Track: Schedule Your Track & Field Unit in the Winter, Not the Spring

Track: Schedule Your Track & Field Unit in the Winter, Not the Spring

Dick Moss, Editor, PE

Most physical educators conduct their track and field unit in the Spring, assuming that it's better to practice running, jumping and throwing in the outdoors.

However, there are advantages to scheduling track and field in the dead of winter, indoors.
Talent Identification Advantages

Gord Zubyck, a former physical educator and track coach in New Liskeard, Ontario, typically conducted his track and field unit shortly after the Christmas break. At the time, his Northern Ontario school would be shivering in -20 degree Celsius temperatures.

His reasoning was that an indoor unit allowed him to identify talented students long before the varsity track season actually began. He could then recruit these students and provide enough training to make a difference in inter-school competitions. Waiting until the weather was nice enough to run the unit outdoors would force him to  recruit only a few weeks before school meets begin—not enough time for training to have a beneficial effect.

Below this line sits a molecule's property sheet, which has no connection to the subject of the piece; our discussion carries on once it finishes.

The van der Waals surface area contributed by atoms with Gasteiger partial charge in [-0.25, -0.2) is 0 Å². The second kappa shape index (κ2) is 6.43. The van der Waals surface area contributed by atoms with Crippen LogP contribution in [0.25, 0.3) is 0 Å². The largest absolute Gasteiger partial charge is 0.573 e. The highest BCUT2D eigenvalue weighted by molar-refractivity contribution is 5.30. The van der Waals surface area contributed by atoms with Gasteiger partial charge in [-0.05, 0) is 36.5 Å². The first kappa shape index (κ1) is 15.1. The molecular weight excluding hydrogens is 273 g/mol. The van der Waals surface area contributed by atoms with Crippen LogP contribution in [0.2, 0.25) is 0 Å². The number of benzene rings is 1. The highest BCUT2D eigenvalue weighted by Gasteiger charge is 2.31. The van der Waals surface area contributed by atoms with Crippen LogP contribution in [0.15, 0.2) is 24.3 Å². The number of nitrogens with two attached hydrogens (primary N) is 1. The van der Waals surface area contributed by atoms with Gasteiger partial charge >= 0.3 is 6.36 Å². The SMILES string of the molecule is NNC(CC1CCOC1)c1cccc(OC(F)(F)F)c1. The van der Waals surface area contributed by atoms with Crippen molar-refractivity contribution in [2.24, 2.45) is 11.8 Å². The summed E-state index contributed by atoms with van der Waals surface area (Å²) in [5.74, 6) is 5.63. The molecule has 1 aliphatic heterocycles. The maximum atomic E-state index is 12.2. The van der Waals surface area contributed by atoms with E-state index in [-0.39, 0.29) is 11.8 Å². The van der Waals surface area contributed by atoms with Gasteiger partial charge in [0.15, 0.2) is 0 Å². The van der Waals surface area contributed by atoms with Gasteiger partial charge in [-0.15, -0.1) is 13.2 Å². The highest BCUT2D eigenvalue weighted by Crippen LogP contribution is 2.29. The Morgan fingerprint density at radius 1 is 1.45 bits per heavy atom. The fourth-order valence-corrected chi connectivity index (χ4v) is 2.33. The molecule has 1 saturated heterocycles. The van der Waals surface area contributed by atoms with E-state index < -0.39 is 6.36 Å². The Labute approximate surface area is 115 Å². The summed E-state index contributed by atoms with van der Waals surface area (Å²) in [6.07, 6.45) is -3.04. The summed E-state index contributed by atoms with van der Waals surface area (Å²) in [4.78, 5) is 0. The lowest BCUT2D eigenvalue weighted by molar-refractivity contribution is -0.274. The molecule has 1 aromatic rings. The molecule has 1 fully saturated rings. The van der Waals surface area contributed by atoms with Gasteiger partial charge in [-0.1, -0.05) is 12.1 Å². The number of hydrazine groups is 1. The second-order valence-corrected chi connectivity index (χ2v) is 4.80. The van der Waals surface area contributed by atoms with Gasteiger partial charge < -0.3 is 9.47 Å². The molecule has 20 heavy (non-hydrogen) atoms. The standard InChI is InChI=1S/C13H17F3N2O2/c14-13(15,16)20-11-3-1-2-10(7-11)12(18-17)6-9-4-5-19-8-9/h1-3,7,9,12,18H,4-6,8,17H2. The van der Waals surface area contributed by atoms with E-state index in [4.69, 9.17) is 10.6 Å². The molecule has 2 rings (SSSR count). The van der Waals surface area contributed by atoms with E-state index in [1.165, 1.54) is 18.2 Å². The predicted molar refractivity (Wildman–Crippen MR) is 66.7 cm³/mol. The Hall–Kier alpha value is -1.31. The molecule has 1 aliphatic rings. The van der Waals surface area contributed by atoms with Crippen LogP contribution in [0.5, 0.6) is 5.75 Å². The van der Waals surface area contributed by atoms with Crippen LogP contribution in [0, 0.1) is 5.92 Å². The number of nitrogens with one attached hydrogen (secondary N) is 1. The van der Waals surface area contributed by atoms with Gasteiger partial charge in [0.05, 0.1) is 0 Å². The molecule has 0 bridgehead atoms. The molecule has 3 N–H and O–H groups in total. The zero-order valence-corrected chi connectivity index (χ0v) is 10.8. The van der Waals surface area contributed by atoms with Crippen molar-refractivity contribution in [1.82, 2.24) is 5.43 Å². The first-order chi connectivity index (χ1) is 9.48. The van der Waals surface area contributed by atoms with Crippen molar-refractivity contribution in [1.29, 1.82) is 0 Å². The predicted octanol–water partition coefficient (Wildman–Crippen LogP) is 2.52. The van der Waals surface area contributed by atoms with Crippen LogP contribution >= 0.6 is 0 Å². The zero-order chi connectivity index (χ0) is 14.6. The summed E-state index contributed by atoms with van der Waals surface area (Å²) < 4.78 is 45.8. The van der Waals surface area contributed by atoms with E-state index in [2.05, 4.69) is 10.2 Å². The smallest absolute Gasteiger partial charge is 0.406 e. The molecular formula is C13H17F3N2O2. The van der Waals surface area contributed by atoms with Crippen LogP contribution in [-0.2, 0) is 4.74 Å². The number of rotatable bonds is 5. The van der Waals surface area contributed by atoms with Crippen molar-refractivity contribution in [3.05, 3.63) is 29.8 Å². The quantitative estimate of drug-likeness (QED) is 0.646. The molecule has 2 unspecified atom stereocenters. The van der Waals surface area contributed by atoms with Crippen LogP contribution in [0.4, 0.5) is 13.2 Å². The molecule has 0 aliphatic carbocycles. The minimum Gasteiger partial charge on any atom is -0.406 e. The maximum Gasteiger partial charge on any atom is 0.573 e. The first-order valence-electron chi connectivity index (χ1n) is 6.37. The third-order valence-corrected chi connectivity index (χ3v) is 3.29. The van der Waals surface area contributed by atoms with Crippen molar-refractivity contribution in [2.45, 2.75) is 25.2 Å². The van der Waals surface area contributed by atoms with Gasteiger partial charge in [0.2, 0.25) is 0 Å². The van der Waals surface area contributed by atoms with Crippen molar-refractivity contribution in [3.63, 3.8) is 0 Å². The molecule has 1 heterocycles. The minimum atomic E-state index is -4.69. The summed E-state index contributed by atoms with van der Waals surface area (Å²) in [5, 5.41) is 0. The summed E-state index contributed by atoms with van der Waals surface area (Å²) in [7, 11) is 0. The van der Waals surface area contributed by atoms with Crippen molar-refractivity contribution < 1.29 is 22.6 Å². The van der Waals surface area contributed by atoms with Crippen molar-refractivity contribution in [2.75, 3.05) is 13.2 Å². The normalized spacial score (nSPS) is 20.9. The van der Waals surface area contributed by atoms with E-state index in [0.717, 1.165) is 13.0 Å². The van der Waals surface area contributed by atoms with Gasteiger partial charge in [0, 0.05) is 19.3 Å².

Skill Teaching Advantages
There are also advantages to practicing skills indoors. Most throwing events can be practiced inside using a net. Because less time is spent chasing implements, more practice attempts could take place.

Jumps and the pole vault were practiced into jump pits, with the emphasis on the critical areas of runup and takeoff.  Sprint and hurdles starts were practiced in the gym, with the width of the gym allowing more students to practice simultaneously than on a six or eight-lane track.

Reference: Dick Moss (Editor), from a conversation with Gord Zubyck, a physical educator and track & field coach at Timiskaming District Secondary School in New Liskeard, Ontario, Canada.

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